Unfortunately, markets have been much more aggressive in responding to events than policymakers have been. While there are some signs of recognition — such as the Fed’s reduction in its estimated neutral rate from 4.5 percent to 3.0 percent during the last two years; the International Monetary Fund’s explicit use of the term "secular stagnation" in its World Economic Outlook; European Central Bank president Mario Draghi’s call for global coordination and greater use of fiscal policy; and Japan’s indicated interest in fiscal-monetary cooperation — policymakers still have not made sufficiently radical adjustments in their worldview to reflect this new reality of a world where generating adequate nominal GDP growth is likely to be the primary macroeconomic policy challenge for the next decade.

Having the right worldview is essential if there is to be a chance of making the right decisions. Here are the necessary adjustments:

First, with differences between countries, neutral real interest rates are likely close to zero going forward. Think about the U.S., where growth has been relatively robust by recent standards. Growth has averaged little more than potential for the last one, three or five years while the real Federal funds rate has been about -1 percent.  There is no good reason to think given sluggish investment expectations that the neutral rate will rise to be significantly positive in the foreseeable future. The situation is worse in other countries with more structural issues and slower labor-force growth. Substantial continued reductions in Fed estimates of the real neutral rate lie ahead.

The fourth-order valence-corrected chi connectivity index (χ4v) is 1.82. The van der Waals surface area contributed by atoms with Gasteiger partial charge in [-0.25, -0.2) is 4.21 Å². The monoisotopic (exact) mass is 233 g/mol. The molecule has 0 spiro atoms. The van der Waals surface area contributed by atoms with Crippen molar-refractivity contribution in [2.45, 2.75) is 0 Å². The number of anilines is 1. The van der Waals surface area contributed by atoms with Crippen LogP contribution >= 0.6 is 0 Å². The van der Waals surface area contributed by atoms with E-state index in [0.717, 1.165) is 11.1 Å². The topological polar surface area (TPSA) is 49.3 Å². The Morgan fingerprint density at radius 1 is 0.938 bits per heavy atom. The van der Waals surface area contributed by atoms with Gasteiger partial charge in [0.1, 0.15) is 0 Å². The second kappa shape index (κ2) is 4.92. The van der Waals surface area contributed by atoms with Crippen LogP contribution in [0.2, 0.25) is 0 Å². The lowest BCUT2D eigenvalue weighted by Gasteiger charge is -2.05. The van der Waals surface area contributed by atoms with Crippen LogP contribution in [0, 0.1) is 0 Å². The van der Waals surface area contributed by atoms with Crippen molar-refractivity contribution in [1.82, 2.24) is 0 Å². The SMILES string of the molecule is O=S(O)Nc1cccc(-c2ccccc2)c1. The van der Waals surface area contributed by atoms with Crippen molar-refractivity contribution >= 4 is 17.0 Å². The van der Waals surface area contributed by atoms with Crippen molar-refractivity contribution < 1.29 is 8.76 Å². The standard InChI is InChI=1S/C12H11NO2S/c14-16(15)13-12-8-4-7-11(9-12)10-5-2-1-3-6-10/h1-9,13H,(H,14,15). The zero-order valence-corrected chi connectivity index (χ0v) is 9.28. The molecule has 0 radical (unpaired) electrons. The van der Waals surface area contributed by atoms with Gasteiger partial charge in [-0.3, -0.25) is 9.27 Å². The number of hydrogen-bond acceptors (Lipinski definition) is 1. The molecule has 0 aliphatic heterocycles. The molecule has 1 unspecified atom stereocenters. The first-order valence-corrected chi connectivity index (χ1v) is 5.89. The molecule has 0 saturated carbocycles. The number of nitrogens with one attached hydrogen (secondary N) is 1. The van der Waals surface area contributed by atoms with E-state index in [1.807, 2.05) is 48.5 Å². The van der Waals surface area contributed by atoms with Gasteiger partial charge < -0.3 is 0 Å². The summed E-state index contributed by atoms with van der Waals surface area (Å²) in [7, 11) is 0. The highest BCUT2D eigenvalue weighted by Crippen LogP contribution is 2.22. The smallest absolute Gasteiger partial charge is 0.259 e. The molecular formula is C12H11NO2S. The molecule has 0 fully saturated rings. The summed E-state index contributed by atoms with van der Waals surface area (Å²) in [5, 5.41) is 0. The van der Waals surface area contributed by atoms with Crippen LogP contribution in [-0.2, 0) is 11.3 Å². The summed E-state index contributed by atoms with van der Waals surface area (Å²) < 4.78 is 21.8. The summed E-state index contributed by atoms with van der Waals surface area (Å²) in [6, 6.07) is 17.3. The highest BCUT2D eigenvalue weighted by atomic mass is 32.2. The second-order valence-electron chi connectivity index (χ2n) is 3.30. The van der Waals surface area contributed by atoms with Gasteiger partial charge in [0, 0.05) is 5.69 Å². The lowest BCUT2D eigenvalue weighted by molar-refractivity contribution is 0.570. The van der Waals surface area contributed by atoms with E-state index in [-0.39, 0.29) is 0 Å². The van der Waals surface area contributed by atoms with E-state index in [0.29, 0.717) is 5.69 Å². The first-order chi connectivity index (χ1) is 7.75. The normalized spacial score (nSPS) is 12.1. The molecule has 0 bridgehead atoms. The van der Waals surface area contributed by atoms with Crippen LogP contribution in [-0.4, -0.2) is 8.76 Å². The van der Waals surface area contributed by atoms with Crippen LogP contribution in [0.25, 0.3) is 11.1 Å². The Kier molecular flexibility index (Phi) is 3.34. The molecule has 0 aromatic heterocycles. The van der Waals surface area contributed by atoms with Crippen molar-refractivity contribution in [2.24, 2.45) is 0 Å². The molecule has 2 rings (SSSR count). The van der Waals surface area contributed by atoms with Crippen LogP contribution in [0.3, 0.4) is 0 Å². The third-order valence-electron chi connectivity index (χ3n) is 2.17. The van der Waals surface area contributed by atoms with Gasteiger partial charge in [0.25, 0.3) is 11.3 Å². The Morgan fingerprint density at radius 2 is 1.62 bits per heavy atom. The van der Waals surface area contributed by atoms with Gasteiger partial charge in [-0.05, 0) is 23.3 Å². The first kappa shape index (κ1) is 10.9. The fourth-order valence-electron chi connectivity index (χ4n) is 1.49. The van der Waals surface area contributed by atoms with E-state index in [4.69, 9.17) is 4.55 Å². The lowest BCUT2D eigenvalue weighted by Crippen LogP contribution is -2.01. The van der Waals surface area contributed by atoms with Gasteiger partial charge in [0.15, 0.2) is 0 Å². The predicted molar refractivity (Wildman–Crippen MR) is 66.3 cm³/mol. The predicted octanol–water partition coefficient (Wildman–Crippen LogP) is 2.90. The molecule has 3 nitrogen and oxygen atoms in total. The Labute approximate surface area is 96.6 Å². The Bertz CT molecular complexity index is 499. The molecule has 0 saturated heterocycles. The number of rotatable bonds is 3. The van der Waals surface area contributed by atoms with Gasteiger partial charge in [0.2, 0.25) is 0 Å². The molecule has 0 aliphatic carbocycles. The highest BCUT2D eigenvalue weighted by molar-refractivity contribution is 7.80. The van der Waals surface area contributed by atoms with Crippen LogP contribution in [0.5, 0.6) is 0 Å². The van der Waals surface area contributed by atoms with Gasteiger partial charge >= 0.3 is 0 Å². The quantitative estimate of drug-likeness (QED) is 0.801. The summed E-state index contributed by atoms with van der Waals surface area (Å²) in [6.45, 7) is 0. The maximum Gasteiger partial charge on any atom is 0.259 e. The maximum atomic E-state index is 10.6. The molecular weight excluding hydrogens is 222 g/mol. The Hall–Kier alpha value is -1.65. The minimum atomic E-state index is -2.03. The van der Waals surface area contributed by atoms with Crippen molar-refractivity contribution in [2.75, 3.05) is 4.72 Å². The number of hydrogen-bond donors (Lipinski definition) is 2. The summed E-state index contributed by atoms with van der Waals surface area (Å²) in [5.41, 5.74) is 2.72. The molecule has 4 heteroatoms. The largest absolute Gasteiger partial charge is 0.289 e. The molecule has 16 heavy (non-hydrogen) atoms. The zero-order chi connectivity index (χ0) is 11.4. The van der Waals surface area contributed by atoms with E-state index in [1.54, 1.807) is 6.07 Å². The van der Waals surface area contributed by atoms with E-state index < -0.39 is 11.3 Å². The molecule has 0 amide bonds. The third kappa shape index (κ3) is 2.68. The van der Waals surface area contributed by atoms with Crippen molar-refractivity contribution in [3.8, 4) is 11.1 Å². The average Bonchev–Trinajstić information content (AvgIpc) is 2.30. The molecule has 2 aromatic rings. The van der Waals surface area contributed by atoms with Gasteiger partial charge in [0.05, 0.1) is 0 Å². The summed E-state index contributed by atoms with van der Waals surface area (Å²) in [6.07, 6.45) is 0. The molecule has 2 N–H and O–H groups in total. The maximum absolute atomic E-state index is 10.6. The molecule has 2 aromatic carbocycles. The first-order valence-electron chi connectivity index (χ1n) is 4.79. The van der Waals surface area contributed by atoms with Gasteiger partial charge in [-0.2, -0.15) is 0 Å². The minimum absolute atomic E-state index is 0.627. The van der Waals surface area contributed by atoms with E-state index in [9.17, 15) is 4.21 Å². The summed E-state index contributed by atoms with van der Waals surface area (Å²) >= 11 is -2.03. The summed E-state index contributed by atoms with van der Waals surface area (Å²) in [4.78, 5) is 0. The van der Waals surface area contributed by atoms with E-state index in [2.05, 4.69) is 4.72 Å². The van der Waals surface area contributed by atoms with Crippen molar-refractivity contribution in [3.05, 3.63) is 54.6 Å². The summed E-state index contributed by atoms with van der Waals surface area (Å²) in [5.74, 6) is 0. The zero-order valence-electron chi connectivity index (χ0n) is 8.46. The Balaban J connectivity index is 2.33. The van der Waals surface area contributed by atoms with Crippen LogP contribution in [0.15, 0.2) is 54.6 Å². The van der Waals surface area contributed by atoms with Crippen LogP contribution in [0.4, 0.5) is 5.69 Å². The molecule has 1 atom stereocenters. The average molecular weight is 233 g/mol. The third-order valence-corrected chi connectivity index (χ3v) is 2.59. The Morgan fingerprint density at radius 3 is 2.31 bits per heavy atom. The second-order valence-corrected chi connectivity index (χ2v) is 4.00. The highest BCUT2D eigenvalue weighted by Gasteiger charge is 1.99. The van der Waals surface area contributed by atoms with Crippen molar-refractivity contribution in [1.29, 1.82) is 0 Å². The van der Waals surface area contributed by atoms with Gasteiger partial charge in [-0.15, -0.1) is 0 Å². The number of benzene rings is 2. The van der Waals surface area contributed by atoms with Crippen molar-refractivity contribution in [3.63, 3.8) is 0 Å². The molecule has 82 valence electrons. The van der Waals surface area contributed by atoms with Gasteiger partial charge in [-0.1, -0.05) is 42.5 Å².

Second, as counterintuitive as it is to central bankers who came of age when the inflation of the 1970s defined the central banking challenge, our problem today is insufficient inflation. In the U.S., Europe and Japan, markets are now expecting inflation that is below target even with full employment over the next 10 years. This is despite a 70 percent rise in the price of oil. Evidence from markets and some surveys suggests that inflation expectations are becoming unhinged to the downside. The policy challenge with respect to credibility is exactly the opposite of what it has been historically — it is to convince people that prices will rise at target rates in the future.  This is likely to require some combination of very tight markets and mechanisms that give confidence that during the best times, inflation will be allowed to exceed target levels so that over the long term, they can average target levels.